The Pack Represents

Dude, your band’s from where? Ah, yes, the local music coverage angle that never quits: debate over claimed/perceived/insufficient geographic affiliation. San Diego CityBeat scribe Todd Kroviak weighed in last Wednesday (3/31) with a column entitled “Homegrown: Stop whining about bands leaving San Diego and catching a buzz — just be happy for them,” suggesting that locals not “be pissed if they fail to mention their humble beginnings in sunny San Diego.”

Kroviak cites Wavves, the Soft Pack, Crocodiles, and Dum Dum Girls as having recently risen “to varying levels of notoriety and, if not cutting ties with the city, at least recognizing that venturing outside of the local scene is good for their careers. And if people don’t think these bands are giving proper recognition to their roots, it’s because they’re too busy recording, touring, and, in the case of the Soft Pack, playing The Late Show with David Letterman.”

Yet, front man Matt Lamkin of the Los Angeles–based Soft Pack wasn’t too preoccupied to think fast onstage and tell Dave a little SD-boosting white lie before the band kicked into “Answer to Yourself” on The Late Show’s February 12 broadcast.

“Look at how good that looks,” began Letterman at his desk, noting their debut album’s cover, the band photographed on a sun-dappled beach. “Where is that, California someplace? Zuma? Point Dume? Trancas?”

“San Diego,” Lamkin is heard saying off camera.

“San Diego?” says the host, impressed. “Yeah, doesn’t that look sweet,” he continues before returning to his stock musical guest intro: “Our next guests are a talented rock-and-roll band from California.…”

After the performance, the host strolls over, thanks each member, announces the group name again, and looks over to Lamkin, asking him for a where-from confirmation: “San Diego, is that right?” Lamkin gives him the “OK” gesture; Letterman points back in acknowledgment.

“That’s Venice Beach,” confessed Lamkin about the album cover photo’s setting last Tuesday after a Soft Pack show in Philadelphia (SD’s Beaters opening). “Yeah, I said ‘San Diego’ [on Letterman] just to give the hometown some props, that’s all.”

Lamkin noted that although the band is indeed based in L.A. (he moved for a film-editing job), they are careful how they phrase it “because, moving there and saying you’re ‘an L.A. band’ — those bands that really are from L.A. might go, ‘whoa…’ ” He chuckled about Dee Dee (aka Kristin Gundred of SD’s defunct Grand Ole Party) from the allegedly L.A.-based Dum Dum Girls living with her husband Brandon Welchez (of the Crocodiles) in Hillcrest. “Opposite of us: we live in L.A., say we’re from San Diego; she actually lives in San Diego and says her band is from L.A.”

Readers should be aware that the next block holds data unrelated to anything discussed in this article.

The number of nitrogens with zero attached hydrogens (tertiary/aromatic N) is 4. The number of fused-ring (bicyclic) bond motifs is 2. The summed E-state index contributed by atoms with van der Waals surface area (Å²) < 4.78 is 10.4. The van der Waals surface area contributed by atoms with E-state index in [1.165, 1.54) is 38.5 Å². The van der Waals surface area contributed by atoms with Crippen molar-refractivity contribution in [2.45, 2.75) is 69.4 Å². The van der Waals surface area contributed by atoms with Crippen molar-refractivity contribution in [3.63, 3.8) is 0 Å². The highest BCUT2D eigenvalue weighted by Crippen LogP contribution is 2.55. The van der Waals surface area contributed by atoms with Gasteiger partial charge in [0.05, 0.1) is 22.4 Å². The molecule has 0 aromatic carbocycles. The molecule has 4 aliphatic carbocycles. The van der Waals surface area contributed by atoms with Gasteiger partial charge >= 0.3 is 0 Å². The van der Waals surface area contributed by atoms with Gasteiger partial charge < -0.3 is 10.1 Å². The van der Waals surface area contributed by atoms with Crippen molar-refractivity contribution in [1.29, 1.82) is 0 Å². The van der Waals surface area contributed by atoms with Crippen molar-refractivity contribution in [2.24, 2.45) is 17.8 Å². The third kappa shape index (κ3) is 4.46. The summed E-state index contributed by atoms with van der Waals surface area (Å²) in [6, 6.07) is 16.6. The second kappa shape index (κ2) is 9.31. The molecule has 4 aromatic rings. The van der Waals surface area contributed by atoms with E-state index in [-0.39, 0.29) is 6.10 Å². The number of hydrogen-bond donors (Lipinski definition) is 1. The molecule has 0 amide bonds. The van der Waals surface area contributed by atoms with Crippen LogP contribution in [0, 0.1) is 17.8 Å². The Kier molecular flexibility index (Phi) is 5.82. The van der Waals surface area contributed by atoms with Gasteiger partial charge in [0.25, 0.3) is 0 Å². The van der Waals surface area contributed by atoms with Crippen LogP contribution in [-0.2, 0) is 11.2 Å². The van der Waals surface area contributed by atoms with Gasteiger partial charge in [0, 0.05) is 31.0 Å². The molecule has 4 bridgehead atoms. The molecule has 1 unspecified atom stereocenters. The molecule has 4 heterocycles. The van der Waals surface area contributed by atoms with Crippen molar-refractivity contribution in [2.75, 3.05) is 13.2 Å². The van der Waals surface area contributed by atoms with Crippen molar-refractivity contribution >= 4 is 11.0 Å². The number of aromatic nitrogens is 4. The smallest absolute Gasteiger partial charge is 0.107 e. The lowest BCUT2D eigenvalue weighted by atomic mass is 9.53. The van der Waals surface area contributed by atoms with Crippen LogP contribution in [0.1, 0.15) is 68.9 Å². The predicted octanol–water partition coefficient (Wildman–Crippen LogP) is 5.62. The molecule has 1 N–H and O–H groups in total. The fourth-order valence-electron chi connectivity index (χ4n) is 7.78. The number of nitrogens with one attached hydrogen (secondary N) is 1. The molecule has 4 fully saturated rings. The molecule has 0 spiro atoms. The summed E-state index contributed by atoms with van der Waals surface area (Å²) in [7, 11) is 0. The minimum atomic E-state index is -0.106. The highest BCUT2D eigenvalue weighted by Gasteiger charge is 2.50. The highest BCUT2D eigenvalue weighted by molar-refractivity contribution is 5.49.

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The list of local performers who seek success by moving near L.A. is long – from Ratt and Stone Temple Pilots through Stolen, Delta Spirit, Anya Marina, the Soft Pack, and more.

But, once in awhile, it works the other way --

“We had so many bad experiences in L.A.” says Tyler Monks, whose band JuneNine has been enjoying U.K. airplay on BBC, Vox, and Kerrang Radio. “Stolen cars, homicides, alcoholic producers, one and a half-hour commutes, roommates with poor hygiene…I decided I was done with L.A. and moved to San Diego, to enjoy a lifestyle free of traffic, parking tickets, and pollution.”

“L.A. is intoxicating,” says Monks, “and the buzz of the music biz is undeniable, but you really have to spend time in L.A. to network. That’s the one thing San Diego lacks; well-connected industry people. San Diegans have a healthier lifestyle, though.”

Dave Madden’s path to Ocean Beach wasn’t paved until after spending 25 years with L.A. Doors tribute band Wild Child.

“I lived in Los Feliz, across the street from Griffith Park,” says Madden. “Madonna and Gwen Stefani had houses up the hill from me, and I would frequently run into and shoot the sh-t with Beck on my walks through Silver Lake.”

So why quit the successful band he co-founded and move to OB? “If you’re already disposed to having an addictive personality, it will eventually catch up to you,” he says. “After two stints in rehab, I found myself in the hospital…I had complete organ failure, fell into a two-week coma, was diagnosed with double pneumonia, and I flatlined three times. To this day, my doctors have no clue why I didn’t die.”

Here in SD, Madden fronts That '70s Rock Show. “It’s a theatrical production using lasers, strobes, blacklights, fog machines, and everything you’d expect to see at 1970s concert,” he says. “It’s a lot less stressful, with a lot less temptations, than touring the world with ‘Jim Morrison.’”

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